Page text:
How to Support 70:20:10 with Learning Technology?
If you have a job in professional- or corporate learning, chances are you’ve come across the 70:20:10 framework. Hopefully, you have even explored the framework’s meaning and perhaps even implemented in your own learning strategy. The companies who do tend to be successful! Whatever your experience, the framework is today more relevant than ever. The advent of technology, on one hand, enables us to facilitate a 70:20:10 strategy much better. On the other hand, it also forces us in that direction. Thus, we thought it would be good to look at how technologies can help you to get there.
Quick recap of the 70:20:10
The framework is prevalent and big. So big that there’s even an institute for it. The framework indicates that workplace learning takes place in 3 different ways:
- Formal learning such as training sessions and eLearning courses (the “10)
- Social learning, such as discussions, coaching, mentoring and personal relationships (the “20”).
- Experiential learning, such as on-the-job learning, challenging assignments and discovery within workflows (the “70”)
While you can argue about the validity of the specific numbers until the day’s end, there’s a good consensus that the 70:20:10 provides a good approximation. Fundamentally, the framework orients us toward more performance focused learning activities.
But how could we use technology to support these 3 different aspects? Let’s take a look.
1. Using technology to support formal learning
Now this is probably evident to everyone out there, but we’ll spell it out anyway. We’ve been using technology to support and deliver formal learning experiences for a long time. Just think all those eLearning courses you have gone through. There are countless ways of doing it and it doesn’t have to be all digital. You should probably consider blended learning and flipped learning as well.
However, the thing to learn from the 70:20:10 framework is that the formal training activities shouldn’t happen in isolation either. Rather, they should be integrated into the larger workflow and built to support performance in various aspects. To enable this, you should consider learner-centric design methodologies to learning.
2. How to support social learning with technology?
When we jump to the 20 of the 70:20:10, things get a little more interesting. Traditionally, eLearning has done a terrible job in augmenting any social behaviours that normally take place in a classroom. However, that has changed with the advent of social media and the subsequently developed digital learning capabilities. Nowadays, most learning technologies come with social features that enable your employees to interact with each other.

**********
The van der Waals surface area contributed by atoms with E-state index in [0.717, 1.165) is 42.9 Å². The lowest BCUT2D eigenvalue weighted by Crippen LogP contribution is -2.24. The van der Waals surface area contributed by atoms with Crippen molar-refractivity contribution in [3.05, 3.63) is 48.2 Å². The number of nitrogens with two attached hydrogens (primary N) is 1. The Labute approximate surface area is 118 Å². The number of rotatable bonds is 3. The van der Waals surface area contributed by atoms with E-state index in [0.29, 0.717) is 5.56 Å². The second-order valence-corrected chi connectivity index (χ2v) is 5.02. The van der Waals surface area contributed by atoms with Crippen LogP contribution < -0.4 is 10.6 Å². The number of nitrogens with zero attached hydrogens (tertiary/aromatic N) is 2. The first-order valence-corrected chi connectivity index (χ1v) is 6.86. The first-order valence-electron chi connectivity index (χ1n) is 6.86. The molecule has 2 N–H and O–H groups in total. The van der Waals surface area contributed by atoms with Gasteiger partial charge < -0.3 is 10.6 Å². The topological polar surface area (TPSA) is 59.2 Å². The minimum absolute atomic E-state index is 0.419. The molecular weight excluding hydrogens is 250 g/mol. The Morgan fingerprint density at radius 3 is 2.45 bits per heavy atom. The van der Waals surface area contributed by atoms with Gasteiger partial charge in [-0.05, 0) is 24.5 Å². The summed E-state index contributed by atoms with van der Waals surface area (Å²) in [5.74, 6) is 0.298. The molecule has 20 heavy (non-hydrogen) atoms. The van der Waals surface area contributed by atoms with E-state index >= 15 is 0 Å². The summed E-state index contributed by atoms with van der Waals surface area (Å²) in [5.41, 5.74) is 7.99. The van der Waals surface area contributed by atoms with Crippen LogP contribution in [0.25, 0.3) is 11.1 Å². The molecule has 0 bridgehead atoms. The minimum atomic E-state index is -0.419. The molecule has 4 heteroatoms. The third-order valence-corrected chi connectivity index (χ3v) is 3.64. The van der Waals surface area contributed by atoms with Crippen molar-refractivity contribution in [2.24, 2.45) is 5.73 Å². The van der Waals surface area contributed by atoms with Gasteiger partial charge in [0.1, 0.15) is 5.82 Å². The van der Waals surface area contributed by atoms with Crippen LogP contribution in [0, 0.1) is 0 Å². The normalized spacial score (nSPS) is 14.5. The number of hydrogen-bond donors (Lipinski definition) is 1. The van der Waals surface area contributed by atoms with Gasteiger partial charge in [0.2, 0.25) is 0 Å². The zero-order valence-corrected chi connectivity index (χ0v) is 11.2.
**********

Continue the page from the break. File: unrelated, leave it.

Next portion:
Fundamentally, it’s about getting your employees to share and communicate in a natural and seamless way. Different learning technologies provide a great way to facilitate informal discussions and collaborate. You can also look into things like peer-to-peer learning and digital coaching. The technologies to support all these things out there, just make sure you determine carefully how you align them with the business. It’s all about the performance in the end.
3. How to support learning on-the-job with technology?
Learning on-the-job, or learning in the workflow is not traditionally something that L&D has done an excellent job on. That’s partly because the rules of the game are totally different. It’s not about courses. It’s not about classroom sessions. Rather, workflow learning is all about helping people succeed and improve their performance in a non-obtrusive manner.
Instead of intensive, lengthy activities or learning sessions, this 70% of the 70:20:10 consists of performance support resources, just-in-time learning and actual work projects (incl. stretch projects). All of this is focused on performance, hence results are easier to monitor. Data analytics also play a big part in capturing all this information, from point of need activity to behaviours and finally performance. Therefore, there is no role for traditional corporate learning objectives. Rather, the learning and the objectives needs to be designed with the business with clear performance impact goals.
Overall, the 70:20:10 is a valuable and relevant framework. If nothing else, implementing it should take you towards more performance-focused learning. Because if you cannot show the impact your learning has on the business, you cannot really demonstrate the value of the L&D function either. Then, you get cut out very quickly.
Today, technology is a great enabler for these new ways of learning at the workplace. While much of the informal learning (the 70 and 20 in 70:20:10) takes place naturally, you can really supercharge the effects with a bit of smart facilitation!
If you’d like to explore the idea of moving to performance-focused learning in the workflow, we can help you. Just contact us here.